Alcohol ad bans proven to not reduce drinking
Andy Mayer quoted in This is Money
Joseph Dinnage writes for CapX
“This is the central conclusion of a paper published last week by the Institute of Economic Affairs. ‘Alcohol Advertising: What does the evidence show?’, examines the empirical evidence surrounding the popular public health theory that banning alcohol advertising will decrease overall consumption. Predictably, the nanny-statists’ kneejerk desire to prohibit does not stack up against the facts.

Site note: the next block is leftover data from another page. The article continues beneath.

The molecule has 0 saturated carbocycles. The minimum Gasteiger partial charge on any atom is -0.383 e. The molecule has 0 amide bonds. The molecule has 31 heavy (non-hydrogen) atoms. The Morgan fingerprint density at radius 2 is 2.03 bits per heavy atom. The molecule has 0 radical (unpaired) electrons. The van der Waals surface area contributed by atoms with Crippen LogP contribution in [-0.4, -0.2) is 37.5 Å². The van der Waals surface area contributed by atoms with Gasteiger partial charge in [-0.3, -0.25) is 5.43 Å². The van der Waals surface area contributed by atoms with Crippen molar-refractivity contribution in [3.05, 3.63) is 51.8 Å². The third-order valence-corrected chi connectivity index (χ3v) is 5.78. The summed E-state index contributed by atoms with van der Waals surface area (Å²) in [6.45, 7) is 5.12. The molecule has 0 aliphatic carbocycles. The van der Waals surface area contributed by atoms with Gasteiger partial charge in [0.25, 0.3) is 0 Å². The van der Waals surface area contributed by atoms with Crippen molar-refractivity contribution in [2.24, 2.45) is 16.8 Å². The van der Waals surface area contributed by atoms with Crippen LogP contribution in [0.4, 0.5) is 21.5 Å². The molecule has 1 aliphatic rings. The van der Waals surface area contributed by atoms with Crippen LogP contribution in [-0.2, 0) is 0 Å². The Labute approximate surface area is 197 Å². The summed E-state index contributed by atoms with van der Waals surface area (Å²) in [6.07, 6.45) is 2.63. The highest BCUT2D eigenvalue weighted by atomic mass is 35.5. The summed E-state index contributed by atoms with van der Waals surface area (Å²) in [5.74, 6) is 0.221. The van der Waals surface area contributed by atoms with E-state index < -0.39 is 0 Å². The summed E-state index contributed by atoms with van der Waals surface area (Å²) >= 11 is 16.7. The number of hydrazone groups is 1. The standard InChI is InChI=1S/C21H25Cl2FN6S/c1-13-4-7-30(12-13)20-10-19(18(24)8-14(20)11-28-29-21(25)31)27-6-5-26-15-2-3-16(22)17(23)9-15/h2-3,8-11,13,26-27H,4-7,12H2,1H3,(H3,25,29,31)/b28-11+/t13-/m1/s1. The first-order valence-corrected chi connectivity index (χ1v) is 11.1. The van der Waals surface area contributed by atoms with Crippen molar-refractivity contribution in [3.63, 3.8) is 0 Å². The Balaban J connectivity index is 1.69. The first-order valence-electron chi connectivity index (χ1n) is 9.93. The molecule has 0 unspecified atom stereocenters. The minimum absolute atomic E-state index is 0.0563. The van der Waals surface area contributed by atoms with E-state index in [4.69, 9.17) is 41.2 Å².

“A Cochrane Review from 2014, widely considered the gold standard of evidence-based policy research, found that there is ‘currently a lack of evidence for or against recommending the implementation of alcohol advertising restrictions‘. This is reflected in the numbers. Despite alcohol advertising in Britain falling by 10.8% between 1991 and 2001, consumption rose by 15.8%.
“If politicians want to get serious about tackling alcohol-related harm, market distortions and blanket bans are not the answer – and pretending that they are will only perpetuate the difficulties that problem drinkers face. As with any group, treating drinkers as a homogenous bloc is misleading and disregards the vast fluctuation in levels of use and associated social issues.”
You can read the full article here.